Did video kill the performance art star? The New York Times asks this question in an article that claims that the constant spectacle of YouTube and social media have trumped performance art’s shock value.
A deadly train accident in China becomes a source of social media street art on the highly censored Chinese microblogging site, Sina Weibo.
Artist William Powhida has taken to Twitter for his latest project, “Everyone We’ve Never Met (from memory and imagination),” and he explains, “In another effort to broaden the project and to make the ideas of ‘Everyone’ mean more than Sheboygan and vacationers from Chicago in a way that I can still incorporate over the next two weeks, I am going to introduce it to Twitter and use this social media platform to ask people to share their memories through the drawings of others … “
My latest thoughts on the evolving discussion about the use of social media in art and where it should (in my opinion) go.
Critic Paddy Johnson just penned a column for L Magazine about something she terms “Twitter art,” by which she means (I assume) art that uses Twitter. I often enjoy her take on new media but in regards to her treatment of Twitter-related art, I think she misses the mark. Here’s why.
This month’s ARTnews includes an extensive feature by veteran arts writer Barbara Pollack on social media art. This is a fascinating read for anyone interested in understanding the emergence of social media art and how artists are using the medium to create work.
This week, Creative Time Tweets begins on Wed, March 25 with Man Bartlett’s “#24hPort” (2011) performance at Manhattan’s Port Authority bus terminal. The project is the first of three commissions, and I spoke to curator, Shane Brennan, about the project and why Creative Time is commissioning Twitter-based art works.
The Brooklyn Museum has posted an archive of its 1st Fans Twitter art. The Twitter Art Feed was a benefit for @brooklynmuseum‘s 1stfans (formerly @1stfans) members from December 2008 to December 2010. The feed featured tweets by contemporary artists every month, including Joseph Kosuth, Tracey Moffatt, Mike Montiero, Duke Riley, and names familiar to social media art fans, such as An Xiao, Man Bartlett, Lauren McCarthy, Nina Meledandri, and Joanie San Chirico.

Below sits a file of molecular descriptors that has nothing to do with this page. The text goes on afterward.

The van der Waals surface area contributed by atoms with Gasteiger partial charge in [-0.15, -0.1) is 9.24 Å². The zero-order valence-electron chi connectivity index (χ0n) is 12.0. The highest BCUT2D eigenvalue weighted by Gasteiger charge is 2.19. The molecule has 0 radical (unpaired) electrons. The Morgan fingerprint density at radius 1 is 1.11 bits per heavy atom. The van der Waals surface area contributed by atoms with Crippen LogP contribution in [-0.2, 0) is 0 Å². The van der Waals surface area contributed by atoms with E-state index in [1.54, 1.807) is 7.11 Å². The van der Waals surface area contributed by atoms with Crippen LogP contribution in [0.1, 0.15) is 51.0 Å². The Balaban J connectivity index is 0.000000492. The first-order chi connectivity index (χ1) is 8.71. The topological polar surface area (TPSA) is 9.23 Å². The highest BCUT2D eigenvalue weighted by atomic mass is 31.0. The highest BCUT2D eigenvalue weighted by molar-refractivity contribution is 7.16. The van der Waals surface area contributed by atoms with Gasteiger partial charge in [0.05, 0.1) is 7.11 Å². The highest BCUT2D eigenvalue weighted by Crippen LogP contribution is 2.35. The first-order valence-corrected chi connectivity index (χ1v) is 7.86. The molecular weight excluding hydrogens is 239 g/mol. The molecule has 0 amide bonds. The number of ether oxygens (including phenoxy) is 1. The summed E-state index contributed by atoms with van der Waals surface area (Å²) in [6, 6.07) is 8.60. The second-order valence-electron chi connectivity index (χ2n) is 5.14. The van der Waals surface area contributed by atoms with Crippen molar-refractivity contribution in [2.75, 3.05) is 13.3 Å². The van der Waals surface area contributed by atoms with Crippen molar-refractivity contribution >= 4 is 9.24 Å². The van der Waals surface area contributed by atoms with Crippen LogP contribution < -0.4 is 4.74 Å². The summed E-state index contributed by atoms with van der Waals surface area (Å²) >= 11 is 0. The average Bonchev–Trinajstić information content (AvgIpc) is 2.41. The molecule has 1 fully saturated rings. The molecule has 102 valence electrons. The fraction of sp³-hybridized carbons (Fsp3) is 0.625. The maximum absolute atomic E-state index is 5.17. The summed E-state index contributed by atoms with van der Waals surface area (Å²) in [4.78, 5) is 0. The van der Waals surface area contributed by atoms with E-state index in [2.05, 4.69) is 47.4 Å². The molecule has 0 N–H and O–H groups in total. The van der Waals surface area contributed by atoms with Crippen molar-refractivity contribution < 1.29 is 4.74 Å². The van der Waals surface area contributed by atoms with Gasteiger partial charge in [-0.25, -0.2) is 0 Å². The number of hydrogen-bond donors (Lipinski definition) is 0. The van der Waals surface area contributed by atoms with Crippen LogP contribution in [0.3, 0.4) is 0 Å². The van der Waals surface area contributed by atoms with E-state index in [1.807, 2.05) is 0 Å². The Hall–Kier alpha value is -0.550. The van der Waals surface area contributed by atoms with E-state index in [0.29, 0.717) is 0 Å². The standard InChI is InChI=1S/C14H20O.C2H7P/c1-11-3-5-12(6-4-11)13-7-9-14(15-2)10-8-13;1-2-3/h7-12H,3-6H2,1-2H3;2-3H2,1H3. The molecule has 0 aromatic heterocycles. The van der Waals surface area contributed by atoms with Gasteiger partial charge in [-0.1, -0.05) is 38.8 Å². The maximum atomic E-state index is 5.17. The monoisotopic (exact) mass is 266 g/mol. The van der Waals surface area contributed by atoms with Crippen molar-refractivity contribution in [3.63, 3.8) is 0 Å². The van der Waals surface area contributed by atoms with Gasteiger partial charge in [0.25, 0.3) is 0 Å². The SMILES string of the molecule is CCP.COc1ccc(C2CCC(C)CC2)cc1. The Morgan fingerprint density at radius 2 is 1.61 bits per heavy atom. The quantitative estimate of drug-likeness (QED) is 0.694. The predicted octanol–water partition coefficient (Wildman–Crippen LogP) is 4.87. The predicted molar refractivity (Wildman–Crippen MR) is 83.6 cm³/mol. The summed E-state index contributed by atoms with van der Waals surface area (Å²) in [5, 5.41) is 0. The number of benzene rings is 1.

This is the second in a series of interviews with artists, writers, and personalities involved with #TheSocialGraph, which opens today (November 12, 6-9p). For more information, visit hyperalleric.com/thesocialgraph.
Jennifer Dalton stepped right into the heart of New York’s social media art movements when she, along with artist William Powhida, organized #Class at the Winkleman Gallery earlier this year. The exhibition was as much a social media event producing a constant stream of Facebook content, Twitter conversations, livestreams, and Flickr images, as a IRL one.
Since then she has completed “What Are We Not Shutting Up About? (Five Months of Status Updates and Responses from Jerry Saltz’s Facebook [Profile] Page)” (2010), which she exhibited this past summer at the FLAG Art Foundation. I interviewed her in July about that social media profile turned art work and she talked about the reasons she makes art …
In two weeks, #TheSocialGraph will open at Outpost in Bushwick, Brooklyn and we’re incredibly excited. What is #TheSocialGraph? It is an evolving exploration of the burgeoning field of social media art and the relation of contemporary art with this populist tool as a medium, facilitator, and subject for art.
I am the curator of the project and I’ve pulled together a number of interesting artists, writers, social media mavens, and others to share ideas and explore possibilities presented by the intersection of visual art and social media. Some of the art in #TheSocialGraph will be about social media, some will use social media as an integral component of the finished project, and some will be more of an experiment so we’re not exactly sure what to call it.
Over the last two days, artist and Hyperallergic contributor An Xiao has been leading and moderating a discussion on the Hyperallergic Facebook page on the nature of Social Media Art. Today, the discussion continues but first let’s look back to see what has been said so far.